8.15 p.m.

Mr. Shinwell

I am very much obliged to the hon. and gallant Gentleman for his explanation. Can he say, in view of what he has just said, about the words: not being longer than may be reasonably requisite, why it is necessary to put in, as the person entitled to the lease may require.

Captain Crookshank

These words are necessary. The person would say, "I want a lease to work my coal," and the Commission might say in reply, "You can have the lease long enough to enable you to work out the coal, provided you do not ask for a term which is completely unreasonable."

Mr. Shinwell

Does not this mean that the Commission has no power at all in the matter and that once the lease has been granted it will be for as long as the person entitled to the lease may require it? It may be any period of years. There is no fixed point. In spite of the conditional words, not being longer than may be reasonably requisite for enabling the coal comprised therein to be worked out, does it not mean, in effect, that the Commission, once having granted the lease, has no power to terminate it? The Commission ought to be protected in this matter. I rather detected in the speech of the hon. and gallant Gentleman some little doubt as to the point he was making. If my assumption be correct, perhaps he would like to reconsider the matter.

8.17 p.m.

Mr. E. Evans

This is a small point which boils down to the question, on whom should be put the onus of establishing what term of years is the proper one? Under the Clause as it stands, if the applicant for the lease prepares a statement for the Commission, and says that he wants the lease for 99 years and that that is the term which he will require under the provisions of this Bill, he will not have to do any more. Then there is to be imposed on the Commission the onus of disproving his statement that the 99 years' lease is a proper term. It seems to me that the onus should be put upon the applicant to satisfy the Commission that the term of years for which he is applying is the proper term. I do not think there is very much in it, but, on the whole, it is the sort of principle on which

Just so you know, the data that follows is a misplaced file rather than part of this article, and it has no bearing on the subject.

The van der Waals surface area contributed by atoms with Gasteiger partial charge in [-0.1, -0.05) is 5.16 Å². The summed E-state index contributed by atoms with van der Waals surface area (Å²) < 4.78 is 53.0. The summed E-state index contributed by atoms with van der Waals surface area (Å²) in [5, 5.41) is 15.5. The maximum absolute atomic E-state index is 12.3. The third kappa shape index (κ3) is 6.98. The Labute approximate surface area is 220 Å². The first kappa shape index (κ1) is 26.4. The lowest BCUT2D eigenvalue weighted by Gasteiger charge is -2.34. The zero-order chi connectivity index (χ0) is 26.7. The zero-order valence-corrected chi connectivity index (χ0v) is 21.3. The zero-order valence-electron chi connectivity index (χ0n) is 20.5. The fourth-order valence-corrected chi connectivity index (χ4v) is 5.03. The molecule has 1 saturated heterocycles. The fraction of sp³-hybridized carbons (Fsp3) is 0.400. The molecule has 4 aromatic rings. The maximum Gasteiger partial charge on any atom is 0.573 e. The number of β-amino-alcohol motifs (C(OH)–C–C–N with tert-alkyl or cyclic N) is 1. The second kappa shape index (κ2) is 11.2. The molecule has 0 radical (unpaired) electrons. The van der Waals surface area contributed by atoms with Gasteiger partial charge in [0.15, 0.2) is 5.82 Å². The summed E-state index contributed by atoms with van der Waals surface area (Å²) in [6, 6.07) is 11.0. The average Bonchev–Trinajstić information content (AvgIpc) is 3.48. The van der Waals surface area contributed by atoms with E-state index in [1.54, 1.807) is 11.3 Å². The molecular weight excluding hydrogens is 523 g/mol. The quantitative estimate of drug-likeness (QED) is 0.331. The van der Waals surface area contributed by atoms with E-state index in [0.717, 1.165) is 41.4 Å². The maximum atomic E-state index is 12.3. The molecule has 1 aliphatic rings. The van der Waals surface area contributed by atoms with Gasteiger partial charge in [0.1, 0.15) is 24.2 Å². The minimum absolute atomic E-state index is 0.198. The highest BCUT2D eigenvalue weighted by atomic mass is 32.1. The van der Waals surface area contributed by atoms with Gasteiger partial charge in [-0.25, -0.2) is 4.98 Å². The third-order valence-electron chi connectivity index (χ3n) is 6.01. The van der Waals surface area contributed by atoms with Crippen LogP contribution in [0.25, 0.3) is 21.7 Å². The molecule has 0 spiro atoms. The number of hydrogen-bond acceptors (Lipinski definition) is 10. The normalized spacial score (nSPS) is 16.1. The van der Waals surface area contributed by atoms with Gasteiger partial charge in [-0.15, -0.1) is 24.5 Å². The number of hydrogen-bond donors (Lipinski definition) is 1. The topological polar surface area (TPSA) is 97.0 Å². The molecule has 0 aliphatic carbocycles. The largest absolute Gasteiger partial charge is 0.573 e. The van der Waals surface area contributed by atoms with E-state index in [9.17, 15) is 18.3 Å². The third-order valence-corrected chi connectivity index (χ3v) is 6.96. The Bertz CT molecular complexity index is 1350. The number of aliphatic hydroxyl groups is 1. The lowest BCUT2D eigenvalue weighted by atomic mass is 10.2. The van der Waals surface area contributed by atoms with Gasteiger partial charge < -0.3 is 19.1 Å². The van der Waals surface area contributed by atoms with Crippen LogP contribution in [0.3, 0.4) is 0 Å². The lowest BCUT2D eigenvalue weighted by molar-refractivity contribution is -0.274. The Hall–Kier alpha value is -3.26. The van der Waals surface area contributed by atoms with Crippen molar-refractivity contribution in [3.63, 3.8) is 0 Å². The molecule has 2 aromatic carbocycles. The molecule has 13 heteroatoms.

we act in legal matters, and it would be better to shift the onus.

Question put, "That the words proposed to be left out stand part of the Clause."

The Committee divided: Ayes, 200; Noes, 122.

Division No. 59.] AYES. [8.18 p.m.
Acland-Troyte, Lt.-Col. G. J. Ganzoni, Sir J. Peaks, O.
Agnew, Lieut.-Comdr. P. G. Gledhill, G. Perkins, W. R. D.
Allen, Lt.-Col. Sir W. J. (Armagh) Gluckstein, L. H. Petherick, M.
Anderton, Sir A. Garrett (C. of Ldn.) Gower, Sir R. V. Plugge, Capt. L. F.
Anstruther-Gray, W. J. Greene, W. P. C. (Worcester) Pownall, Lt.-Col. Sir Assheton
Aske, Sir Ft. W. Grimston, R. V. Radford, E. A.
Assheton, R. Gritten, W. G. Howard Raikes, H. V. A. M.
Baldwin-Webb, Col. J. Guest, Maj. Hon. O. (C'mb'rw'll, N. W.) Rathbone, J. R. (Bodmin)
Balfour, Capt. H. H. (Isle of Thanet) Guinness, T. L. E. B. Reed, A. C. (Exeter)
Balniel, Lord Gunston, Capt. D. W. Reid, Sir D. D. (Down)
Beaumont, Hon. R. E. B. (Portsm'h) Hannah, I. C. Reid, J. S. C. (Hillhead)
Beechman, N. A. Hannon, Sir P. J. H. Reid, W. Allan (Derby)
Birchall, Sir J. D. Harbord, A. Rickards, G. W. (Skipton)
Boulton, W. W. Haslam, Sir J. (Bolton) Ropner, Colonel L.
Bowater, Col. Sir T. Vansittart Heilgers, Captain F. F. A. Ross, Major Sir R. D. (Londonderry)
Boyce, H. Leslie Hely-Hutchinson, M. R. Rowlands, G.
Brass, Sir W. Hepburn, P. G. T. Buchan- Royds, Admiral P. M. R.
Briscoe, Capt. R. G. Hepworth, J. Ruggles-Brise, Colonel Sir E. A.
Brocklebank, Sir Edmund Higgs, W. F. Russell, R. J. (Eddisbury)
Brown, Col. D. C. (Hexham) Holmes, J. S. Salmon, Sir I.
Brown, Rt. Hon. E. (Leith) Hope, Captain Hon. A. O. J. Salt, E. W.
Brown, Brig.-Gen. H. C. (Newbury) Hopkinson, A. Samuel, M. R. A.
Burgin, Rt. Hon. E. L. Horsbrugh, Florence Sanderson, Sir F. B.
Campbell, Sir E. T. Hudson, Capt. A. U. M. (Haek., N.) Savery, Sir Servington
Cartland, J. R. H. Hulbert, N. J. Selley, H. R.
Gary, R. A. Hunter, T. Shaw, Captain W. T. (Forfar)
Cayzer, Sir H. R. (Portsmouth, S.) James, Wing-Commander A. W. H. Shepperson, Sir E. W.
Cazalet, Thelma (Islington, E.) Jarvis, Sir J. J. Simmonds, O. E.
Chamberlain, Rt. Hn. N. (Edgb't'n) Jones, Sir G. W. H. (S'k N'w'gt'n) Smith, Bracewell (Dulwich)
Channon, H. Jones, L. (Swansea W.) Smith, L. W. (Hallam)
Christie, J. A. Keeling, E. H. Somervell, Sir D. B. (Crewe)
Clarke, Lt.-Col. R. S. (E. Grinstead) Kerr, Colonel C. I. (Montrose) Somerville, A. A. (Windsor)
Clarry, Sir Reginald Kerr, H. W. (Oldham) Southby, Commander Sir A. R. J.
Colfox, Major W. P. Kimball, L. Spens, W. P.
Conant, Captain R. J. E. Lamb, Sir J. Q. Stanley, Rt. Hon. Oliver (W'm'l'd)
Cook, Sir T. R. A. M. (Norfolk, N.) Law, R. K. (Hull, S. W.) Stewart, J. Henderson (Fife, E.)
Cooke, J. O. (Hammersmith, S.) Lees-Jones, J. Stourton, Major Hon. J. J.
Cooper, Rt. Hn. T. M. (E'nburgh, W.) Levy, T. Strauss, H. G. (Norwich)